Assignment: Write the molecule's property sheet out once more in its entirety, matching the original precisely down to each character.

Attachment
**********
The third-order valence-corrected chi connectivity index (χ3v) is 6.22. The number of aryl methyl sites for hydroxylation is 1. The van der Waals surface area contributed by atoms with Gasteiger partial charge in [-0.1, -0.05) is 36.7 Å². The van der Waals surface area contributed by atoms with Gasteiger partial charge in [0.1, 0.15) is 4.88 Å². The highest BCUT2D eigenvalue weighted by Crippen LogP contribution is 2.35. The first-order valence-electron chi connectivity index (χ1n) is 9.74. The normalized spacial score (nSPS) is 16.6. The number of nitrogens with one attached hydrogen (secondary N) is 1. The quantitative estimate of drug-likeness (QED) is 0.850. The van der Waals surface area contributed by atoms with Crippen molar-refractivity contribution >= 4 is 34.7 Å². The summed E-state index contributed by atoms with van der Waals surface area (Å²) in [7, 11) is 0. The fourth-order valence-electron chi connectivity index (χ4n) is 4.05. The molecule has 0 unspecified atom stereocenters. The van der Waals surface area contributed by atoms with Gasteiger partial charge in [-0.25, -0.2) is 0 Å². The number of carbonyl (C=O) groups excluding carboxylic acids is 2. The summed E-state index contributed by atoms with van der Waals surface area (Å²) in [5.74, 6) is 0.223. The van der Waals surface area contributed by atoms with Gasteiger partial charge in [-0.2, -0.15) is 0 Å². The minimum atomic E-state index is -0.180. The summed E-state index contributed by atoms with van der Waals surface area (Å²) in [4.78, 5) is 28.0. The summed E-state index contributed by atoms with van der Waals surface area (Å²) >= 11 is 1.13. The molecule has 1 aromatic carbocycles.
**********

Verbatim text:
The third-order valence-corrected chi connectivity index (χ3v) is 6.22. The number of aryl methyl sites for hydroxylation is 1. The van der Waals surface area contributed by atoms with Gasteiger partial charge in [-0.1, -0.05) is 36.7 Å². The van der Waals surface area contributed by atoms with Gasteiger partial charge in [0.1, 0.15) is 4.88 Å². The highest BCUT2D eigenvalue weighted by Crippen LogP contribution is 2.35. The first-order valence-electron chi connectivity index (χ1n) is 9.74. The normalized spacial score (nSPS) is 16.6. The number of nitrogens with one attached hydrogen (secondary N) is 1. The quantitative estimate of drug-likeness (QED) is 0.850. The van der Waals surface area contributed by atoms with Crippen molar-refractivity contribution >= 4 is 34.7 Å². The summed E-state index contributed by atoms with van der Waals surface area (Å²) in [7, 11) is 0. The fourth-order valence-electron chi connectivity index (χ4n) is 4.05. The molecule has 0 unspecified atom stereocenters. The van der Waals surface area contributed by atoms with Gasteiger partial charge in [-0.25, -0.2) is 0 Å². The number of carbonyl (C=O) groups excluding carboxylic acids is 2. The summed E-state index contributed by atoms with van der Waals surface area (Å²) in [5.74, 6) is 0.223. The van der Waals surface area contributed by atoms with Gasteiger partial charge in [-0.2, -0.15) is 0 Å². The minimum atomic E-state index is -0.180. The summed E-state index contributed by atoms with van der Waals surface area (Å²) in [4.78, 5) is 28.0. The summed E-state index contributed by atoms with van der Waals surface area (Å²) >= 11 is 1.13. The molecule has 1 aromatic carbocycles.